At a Federal Reserve conference in Washington this week, Fed Chairman Ben Bernanke called upon banks to increase their lending to small businesses.
“Making credit accessible to sound small businesses is crucial to our economic recovery,” said Bernanke, a vocal proponent of loosening credit for smaller companies.
While many big firms are flush with cash and are expected to report strong profits during earnings season, smaller businesses have struggled to secure the loans they need to expand and hire. Economists point to this disparity as a reason that the recovery has not been as robust as was hoped.
Small businesses generally spur job creation during recoveries and employ roughly half of all Americans.
Unless these borrowers are able to get loans to expand operations and make new hires, experts fear that the economic rebound will slow in the second half of 2010. Business owners, who identified credit lines and working capital as key financial needs, point to the declining value of real estate and other collateral used securing loans has been part of the challenge in securing funding.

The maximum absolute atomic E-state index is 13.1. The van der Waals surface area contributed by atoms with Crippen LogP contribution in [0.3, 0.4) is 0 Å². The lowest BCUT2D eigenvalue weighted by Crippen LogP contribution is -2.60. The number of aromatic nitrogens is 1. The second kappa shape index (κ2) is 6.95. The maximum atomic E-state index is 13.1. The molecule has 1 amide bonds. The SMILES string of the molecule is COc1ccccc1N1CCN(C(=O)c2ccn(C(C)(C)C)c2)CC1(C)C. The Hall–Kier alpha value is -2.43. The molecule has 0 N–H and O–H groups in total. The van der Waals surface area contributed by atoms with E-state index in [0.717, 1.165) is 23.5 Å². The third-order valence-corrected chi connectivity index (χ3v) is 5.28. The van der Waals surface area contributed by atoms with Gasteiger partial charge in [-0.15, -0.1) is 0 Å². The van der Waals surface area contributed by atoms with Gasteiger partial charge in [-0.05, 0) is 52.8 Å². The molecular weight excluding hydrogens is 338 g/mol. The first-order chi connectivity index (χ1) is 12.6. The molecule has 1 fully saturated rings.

In May, the Obama administration sent Congress a proposal to create a $30 billion stimulus program designed to encourage small and mid-sized banks to loosen credit for the nation’s small businesses. The legislation has not yet passed in the Senate.
This article was submitted by Rohit Arora, co-founder of Biz2Credit. Biz2Credit is a small business marketplace that connects entrepreneurs with financing options and advice to grow their business. Send all questions to